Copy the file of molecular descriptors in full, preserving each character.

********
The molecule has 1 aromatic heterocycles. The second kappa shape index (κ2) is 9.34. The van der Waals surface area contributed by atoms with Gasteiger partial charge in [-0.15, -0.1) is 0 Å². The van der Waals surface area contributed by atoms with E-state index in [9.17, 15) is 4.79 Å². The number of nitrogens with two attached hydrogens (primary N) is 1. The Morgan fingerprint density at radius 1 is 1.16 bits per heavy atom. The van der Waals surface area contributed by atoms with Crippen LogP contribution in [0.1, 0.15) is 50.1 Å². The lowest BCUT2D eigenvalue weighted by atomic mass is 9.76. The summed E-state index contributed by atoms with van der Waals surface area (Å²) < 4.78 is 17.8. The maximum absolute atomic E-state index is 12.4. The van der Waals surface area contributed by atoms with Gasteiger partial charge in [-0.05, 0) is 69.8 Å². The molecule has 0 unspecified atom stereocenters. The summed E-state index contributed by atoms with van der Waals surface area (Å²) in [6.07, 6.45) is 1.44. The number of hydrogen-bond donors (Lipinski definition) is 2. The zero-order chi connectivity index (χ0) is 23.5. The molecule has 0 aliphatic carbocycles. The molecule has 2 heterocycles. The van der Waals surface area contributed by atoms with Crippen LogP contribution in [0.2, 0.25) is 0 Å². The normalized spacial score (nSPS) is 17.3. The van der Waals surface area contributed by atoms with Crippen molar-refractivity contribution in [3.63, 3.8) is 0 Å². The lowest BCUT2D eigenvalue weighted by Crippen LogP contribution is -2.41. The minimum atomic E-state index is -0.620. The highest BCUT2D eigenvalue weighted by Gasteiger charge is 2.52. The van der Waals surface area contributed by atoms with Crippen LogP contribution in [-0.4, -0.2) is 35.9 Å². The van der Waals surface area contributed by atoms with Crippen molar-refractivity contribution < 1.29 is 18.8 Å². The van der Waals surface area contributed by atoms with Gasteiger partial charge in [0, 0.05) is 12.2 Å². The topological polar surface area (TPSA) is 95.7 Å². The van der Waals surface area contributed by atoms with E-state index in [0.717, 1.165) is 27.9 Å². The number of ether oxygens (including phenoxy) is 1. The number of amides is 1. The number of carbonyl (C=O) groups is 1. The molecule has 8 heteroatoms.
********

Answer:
The molecule has 1 aromatic heterocycles. The second kappa shape index (κ2) is 9.34. The van der Waals surface area contributed by atoms with Gasteiger partial charge in [-0.15, -0.1) is 0 Å². The van der Waals surface area contributed by atoms with E-state index in [9.17, 15) is 4.79 Å². The number of nitrogens with two attached hydrogens (primary N) is 1. The Morgan fingerprint density at radius 1 is 1.16 bits per heavy atom. The van der Waals surface area contributed by atoms with Crippen LogP contribution in [0.1, 0.15) is 50.1 Å². The lowest BCUT2D eigenvalue weighted by atomic mass is 9.76. The summed E-state index contributed by atoms with van der Waals surface area (Å²) < 4.78 is 17.8. The maximum absolute atomic E-state index is 12.4. The van der Waals surface area contributed by atoms with Gasteiger partial charge in [-0.05, 0) is 69.8 Å². The molecule has 0 unspecified atom stereocenters. The summed E-state index contributed by atoms with van der Waals surface area (Å²) in [6.07, 6.45) is 1.44. The number of hydrogen-bond donors (Lipinski definition) is 2. The zero-order chi connectivity index (χ0) is 23.5. The molecule has 0 aliphatic carbocycles. The molecule has 2 heterocycles. The van der Waals surface area contributed by atoms with Crippen LogP contribution in [0.2, 0.25) is 0 Å². The normalized spacial score (nSPS) is 17.3. The van der Waals surface area contributed by atoms with Crippen molar-refractivity contribution in [3.63, 3.8) is 0 Å². The lowest BCUT2D eigenvalue weighted by Crippen LogP contribution is -2.41. The minimum atomic E-state index is -0.620. The highest BCUT2D eigenvalue weighted by Gasteiger charge is 2.52. The van der Waals surface area contributed by atoms with Crippen LogP contribution in [-0.4, -0.2) is 35.9 Å². The van der Waals surface area contributed by atoms with Crippen molar-refractivity contribution < 1.29 is 18.8 Å². The van der Waals surface area contributed by atoms with Gasteiger partial charge in [0, 0.05) is 12.2 Å². The topological polar surface area (TPSA) is 95.7 Å². The van der Waals surface area contributed by atoms with E-state index in [0.717, 1.165) is 27.9 Å². The number of ether oxygens (including phenoxy) is 1. The number of amides is 1. The number of carbonyl (C=O) groups is 1. The molecule has 8 heteroatoms.